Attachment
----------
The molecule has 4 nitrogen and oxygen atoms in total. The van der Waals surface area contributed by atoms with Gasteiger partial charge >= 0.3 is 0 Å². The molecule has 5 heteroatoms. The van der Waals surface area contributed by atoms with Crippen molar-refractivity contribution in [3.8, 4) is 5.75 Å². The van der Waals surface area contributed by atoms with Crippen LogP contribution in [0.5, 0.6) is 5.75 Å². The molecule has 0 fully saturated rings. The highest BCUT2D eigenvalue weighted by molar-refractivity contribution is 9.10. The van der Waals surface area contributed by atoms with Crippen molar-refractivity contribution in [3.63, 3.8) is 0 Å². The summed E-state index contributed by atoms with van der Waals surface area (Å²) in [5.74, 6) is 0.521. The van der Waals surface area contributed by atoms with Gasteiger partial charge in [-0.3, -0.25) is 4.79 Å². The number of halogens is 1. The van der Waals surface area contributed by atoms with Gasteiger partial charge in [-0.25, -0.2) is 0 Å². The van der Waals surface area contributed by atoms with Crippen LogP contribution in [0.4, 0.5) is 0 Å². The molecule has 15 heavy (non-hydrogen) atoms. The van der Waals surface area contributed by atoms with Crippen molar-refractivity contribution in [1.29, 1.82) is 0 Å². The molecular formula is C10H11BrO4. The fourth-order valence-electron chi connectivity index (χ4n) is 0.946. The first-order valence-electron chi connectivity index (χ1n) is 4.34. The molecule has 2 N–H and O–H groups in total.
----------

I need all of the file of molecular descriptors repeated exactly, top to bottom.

The molecule has 4 nitrogen and oxygen atoms in total. The van der Waals surface area contributed by atoms with Gasteiger partial charge >= 0.3 is 0 Å². The molecule has 5 heteroatoms. The van der Waals surface area contributed by atoms with Crippen molar-refractivity contribution in [3.8, 4) is 5.75 Å². The van der Waals surface area contributed by atoms with Crippen LogP contribution in [0.5, 0.6) is 5.75 Å². The molecule has 0 fully saturated rings. The highest BCUT2D eigenvalue weighted by molar-refractivity contribution is 9.10. The van der Waals surface area contributed by atoms with Crippen molar-refractivity contribution in [3.63, 3.8) is 0 Å². The summed E-state index contributed by atoms with van der Waals surface area (Å²) in [5.74, 6) is 0.521. The van der Waals surface area contributed by atoms with Gasteiger partial charge in [-0.3, -0.25) is 4.79 Å². The number of halogens is 1. The van der Waals surface area contributed by atoms with Gasteiger partial charge in [-0.25, -0.2) is 0 Å². The van der Waals surface area contributed by atoms with Crippen LogP contribution in [0.4, 0.5) is 0 Å². The molecule has 15 heavy (non-hydrogen) atoms. The van der Waals surface area contributed by atoms with Crippen molar-refractivity contribution in [1.29, 1.82) is 0 Å². The molecular formula is C10H11BrO4. The fourth-order valence-electron chi connectivity index (χ4n) is 0.946. The first-order valence-electron chi connectivity index (χ1n) is 4.34. The molecule has 2 N–H and O–H groups in total.